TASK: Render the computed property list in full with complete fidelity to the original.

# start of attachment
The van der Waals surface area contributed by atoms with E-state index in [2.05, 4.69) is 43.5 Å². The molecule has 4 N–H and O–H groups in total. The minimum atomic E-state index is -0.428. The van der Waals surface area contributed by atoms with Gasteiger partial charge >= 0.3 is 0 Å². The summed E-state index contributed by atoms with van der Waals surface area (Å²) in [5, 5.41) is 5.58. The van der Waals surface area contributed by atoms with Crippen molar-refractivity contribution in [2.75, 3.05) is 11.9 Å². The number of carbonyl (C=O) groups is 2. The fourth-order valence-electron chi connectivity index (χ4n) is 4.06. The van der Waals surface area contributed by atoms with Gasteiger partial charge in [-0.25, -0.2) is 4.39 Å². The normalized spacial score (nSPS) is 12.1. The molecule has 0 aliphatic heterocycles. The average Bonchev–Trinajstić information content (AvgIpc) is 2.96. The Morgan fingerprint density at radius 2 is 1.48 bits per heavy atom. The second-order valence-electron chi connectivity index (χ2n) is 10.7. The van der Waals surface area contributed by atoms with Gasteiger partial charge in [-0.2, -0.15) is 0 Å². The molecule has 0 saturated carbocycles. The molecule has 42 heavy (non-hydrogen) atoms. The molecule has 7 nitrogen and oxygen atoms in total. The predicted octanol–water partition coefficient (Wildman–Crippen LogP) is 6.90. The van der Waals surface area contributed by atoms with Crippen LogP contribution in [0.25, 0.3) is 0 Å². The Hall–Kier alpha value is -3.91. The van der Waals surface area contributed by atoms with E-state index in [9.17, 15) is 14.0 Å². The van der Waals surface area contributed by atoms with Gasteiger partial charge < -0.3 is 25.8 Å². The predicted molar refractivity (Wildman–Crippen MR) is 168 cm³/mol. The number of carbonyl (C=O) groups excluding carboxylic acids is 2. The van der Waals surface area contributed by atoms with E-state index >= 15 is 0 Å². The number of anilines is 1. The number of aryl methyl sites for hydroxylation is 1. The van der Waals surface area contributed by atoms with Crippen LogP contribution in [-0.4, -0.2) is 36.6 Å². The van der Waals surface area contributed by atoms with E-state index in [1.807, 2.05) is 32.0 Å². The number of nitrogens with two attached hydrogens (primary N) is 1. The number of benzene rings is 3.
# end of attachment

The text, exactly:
The van der Waals surface area contributed by atoms with E-state index in [2.05, 4.69) is 43.5 Å². The molecule has 4 N–H and O–H groups in total. The minimum atomic E-state index is -0.428. The van der Waals surface area contributed by atoms with Gasteiger partial charge >= 0.3 is 0 Å². The summed E-state index contributed by atoms with van der Waals surface area (Å²) in [5, 5.41) is 5.58. The van der Waals surface area contributed by atoms with Crippen molar-refractivity contribution in [2.75, 3.05) is 11.9 Å². The number of carbonyl (C=O) groups is 2. The fourth-order valence-electron chi connectivity index (χ4n) is 4.06. The van der Waals surface area contributed by atoms with Gasteiger partial charge in [-0.25, -0.2) is 4.39 Å². The normalized spacial score (nSPS) is 12.1. The molecule has 0 aliphatic heterocycles. The average Bonchev–Trinajstić information content (AvgIpc) is 2.96. The Morgan fingerprint density at radius 2 is 1.48 bits per heavy atom. The second-order valence-electron chi connectivity index (χ2n) is 10.7. The van der Waals surface area contributed by atoms with Gasteiger partial charge in [-0.2, -0.15) is 0 Å². The molecule has 0 saturated carbocycles. The molecule has 42 heavy (non-hydrogen) atoms. The molecule has 7 nitrogen and oxygen atoms in total. The predicted octanol–water partition coefficient (Wildman–Crippen LogP) is 6.90. The van der Waals surface area contributed by atoms with Crippen LogP contribution in [0.25, 0.3) is 0 Å². The Hall–Kier alpha value is -3.91. The van der Waals surface area contributed by atoms with E-state index in [9.17, 15) is 14.0 Å². The van der Waals surface area contributed by atoms with Gasteiger partial charge < -0.3 is 25.8 Å². The predicted molar refractivity (Wildman–Crippen MR) is 168 cm³/mol. The number of carbonyl (C=O) groups excluding carboxylic acids is 2. The van der Waals surface area contributed by atoms with E-state index >= 15 is 0 Å². The number of anilines is 1. The number of aryl methyl sites for hydroxylation is 1. The van der Waals surface area contributed by atoms with Crippen LogP contribution in [-0.4, -0.2) is 36.6 Å². The van der Waals surface area contributed by atoms with E-state index in [1.807, 2.05) is 32.0 Å². The number of nitrogens with two attached hydrogens (primary N) is 1. The number of benzene rings is 3.